Character Studies: Emma Swan, Once Upon A Time

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Nov. 9 2012 1:19 PM

Character Studies: Emma Swan, Once Upon A Time

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Jennifer Morrison as Emma Swan

Picture your childhood anthology of fairy tales, a chapter each for Snow White, Jack and the Beanstalk, The Little Mermaid, Beauty and the Beast, and the rest. Now imagine dumping a bucket of water (or maybe vodka) onto the book, so that the print runs and all the images bleed together. Princess Aurora, finally awake, is on the hunt for Rumpelstiltskin… with Mulan. Jiminy Cricket puts the Evil Queen on a 12-step program to wean her off magic. Faces blur and change until everything becomes a huge, sodden, varicolored, glorious mess.

Katy Waldman Katy Waldman

Katy Waldman is Slate’s words correspondent. 

That’s basically the ethos of ABC’s Once Upon A Time, now well into its second season. The charmingly batshit show about a town, Storybrooke, in which a compendium of fairy tale characters lead 21st century lives, throws together knights and florists and dwarves with abandon. Recently it has stretched beyond Perrault and the Brothers Grimm into Chinese legend and the worlds of Frank L. Baum, Thomas Malory, and J.M. Barrie. There is absolutely no rhyme or reason to who shows up on OUaT, as long as each figure belongs to some beloved cinematic or literary fiction. When Victor Frankenstein arrived a few Sundays ago asking Snow White’s wicked stepmother for an enchanted heart so that he might resurrect his brother, I threw up my hands. Once Upon A Time is insane. Totally delightful, especially for bookworms—and totally insane.

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Which is why it desperately needs its central character, Emma Swan. Emma is, simply, the best straight man on television right now. She is the grounded, skeptical eye of a fairydust-fueled storm of crazy. The estranged daughter of Snow White (Ginnifer Goodwin) and Prince Charming (Josh Dallas), she comes of age in our humdrum universe but ends up in Storybrooke as an adult. She moved there because of her son, Henry, whom she gave up for adoption when he was an infant. Henry lives with Storybrooke mayor Regina Mills, aka the Evil Queen, and for most of Season 1 he is the only character—besides Mr. Gold/Rumpelstiltskin and Regina herself—who knows the real, fairy-tale identities of the townspeople. (They’re under a curse that obliterated their memories.) For much of the first season, Emma was presented as a lonely, emotionally stunted pragmatist, who cared deeply for Henry but joined the rest of Storybrooke in doubting his fanciful stories. At times, her need to be sensible was infuriating. When would she finally put the pieces together?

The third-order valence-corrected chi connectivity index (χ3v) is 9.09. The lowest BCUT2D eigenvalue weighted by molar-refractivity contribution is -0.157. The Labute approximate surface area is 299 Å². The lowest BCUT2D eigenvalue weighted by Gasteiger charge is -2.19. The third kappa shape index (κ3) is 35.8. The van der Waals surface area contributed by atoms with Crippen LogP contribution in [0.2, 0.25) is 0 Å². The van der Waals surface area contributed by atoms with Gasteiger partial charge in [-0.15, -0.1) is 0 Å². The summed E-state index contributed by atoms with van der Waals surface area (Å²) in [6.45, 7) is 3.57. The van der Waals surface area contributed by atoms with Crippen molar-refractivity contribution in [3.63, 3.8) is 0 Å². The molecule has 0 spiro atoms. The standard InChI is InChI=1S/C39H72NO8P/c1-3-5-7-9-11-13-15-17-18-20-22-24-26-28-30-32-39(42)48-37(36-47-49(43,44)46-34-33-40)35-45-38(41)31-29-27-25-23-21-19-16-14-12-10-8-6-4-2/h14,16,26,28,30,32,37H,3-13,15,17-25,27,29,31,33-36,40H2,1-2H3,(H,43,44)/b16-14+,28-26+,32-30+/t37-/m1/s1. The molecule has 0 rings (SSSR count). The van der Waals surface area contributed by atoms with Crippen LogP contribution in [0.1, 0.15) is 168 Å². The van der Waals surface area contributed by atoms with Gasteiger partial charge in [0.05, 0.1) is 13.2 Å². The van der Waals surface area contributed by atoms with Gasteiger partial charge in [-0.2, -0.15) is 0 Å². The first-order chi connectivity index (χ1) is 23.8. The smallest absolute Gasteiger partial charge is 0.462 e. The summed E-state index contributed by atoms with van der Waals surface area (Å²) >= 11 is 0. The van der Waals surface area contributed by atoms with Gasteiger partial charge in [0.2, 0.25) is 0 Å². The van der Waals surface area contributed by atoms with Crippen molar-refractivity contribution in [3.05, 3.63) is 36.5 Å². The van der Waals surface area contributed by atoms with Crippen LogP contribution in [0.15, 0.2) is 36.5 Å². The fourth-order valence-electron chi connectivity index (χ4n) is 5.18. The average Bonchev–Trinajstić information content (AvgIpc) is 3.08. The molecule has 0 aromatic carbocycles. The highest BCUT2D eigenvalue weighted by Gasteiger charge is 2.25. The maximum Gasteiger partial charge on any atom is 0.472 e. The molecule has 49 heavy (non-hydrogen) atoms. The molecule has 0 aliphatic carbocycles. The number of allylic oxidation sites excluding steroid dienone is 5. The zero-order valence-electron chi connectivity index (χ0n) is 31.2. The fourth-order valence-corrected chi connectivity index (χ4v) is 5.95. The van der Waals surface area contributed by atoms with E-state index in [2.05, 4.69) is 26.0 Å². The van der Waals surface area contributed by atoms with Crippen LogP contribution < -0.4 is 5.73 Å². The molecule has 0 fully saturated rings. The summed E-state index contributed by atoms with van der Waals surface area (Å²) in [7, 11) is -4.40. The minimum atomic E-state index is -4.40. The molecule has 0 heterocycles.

But as Season 2 opens, Emma is a believer. The amnesia curse has lifted and everyone has resumed hi-hoing, fencing, and spell-weaving in their quiet corner of 21st-century Maine. Soon, though, things get wackier: Emma and Snow are sucked down a wormhole into Fairyland. More plotlines begin to compete for our dazed brain cells: There is Storybrooke present, with Charming, Red Riding Hood, Gepetto, Belle, Regina, the Mad Hatter, and others wrestling with the aftermath of the curse. There is Fairyland present, where Emma and Snow wind up. And there is Fairyland past, realm of 1,000 unfolding backstories—not to mention the midpoint between Neverland, Wonderland, a flickering black-and-white Horrorland, and who knows what else.

Enter skeptical, down-to-earth Emma. Traipsing through a wraith-infested forest with Sir Lancelot, her warrior princess mother, and Captain Hook, she embodies the cognitive dissonance that we are constantly battling as the show cherrybombs us with ever-increasing doses of WTF.

In Fairyland, wholly out of her element, Emma becomes our stand-in and our mouthpiece. She makes the mistakes we would probably make. She reminds us that being bewildered is OK—that, in fact, bewilderment lies one step away from wonder, the ideal state of mind for consuming fairy tales. She tries to be helpful: Told by her traveling companions that ogres haunt the way forward, she suggests not building a fire. But of course, ogres are blind, so she’s just inconveniencing everyone with her scruples. A few scenes later, she fires her gun in a misguided effort to diffuse a fight between Aurora, Snow White, and Mulan, attracting the ogre she wanted to keep away. When it knocks her down, she attempts to shoot it, but the monster crushes her weapon like a soda can. “Seriously?” she cries. She can’t believe how different this world is from her own.

Yet Emma remains a skilled reader of people, sensitive both to her mother’s moods and to others’ dissembling. Her relationships with Henry and Snow lie at the emotional core of OUaT. She knows Captain Hook is lying to her before anyone else suspects it. And she is psychologically astute enough to ask him the right questions to uncover the truth.    

In small ways, Emma earns our trust, which is important given the act of transference she helps us accomplish. We don’t want to travel through Fairyland weighed down by the knowledge that it’s all fake. Emma is the mechanism for a kind of audience out-sourcing. We let her take up the burden of all our skepticism. She voices our doubts and disbelief so we don’t have to. While she struggles with the alien-ness of Fairyland, we are free to revel in its possibilities.

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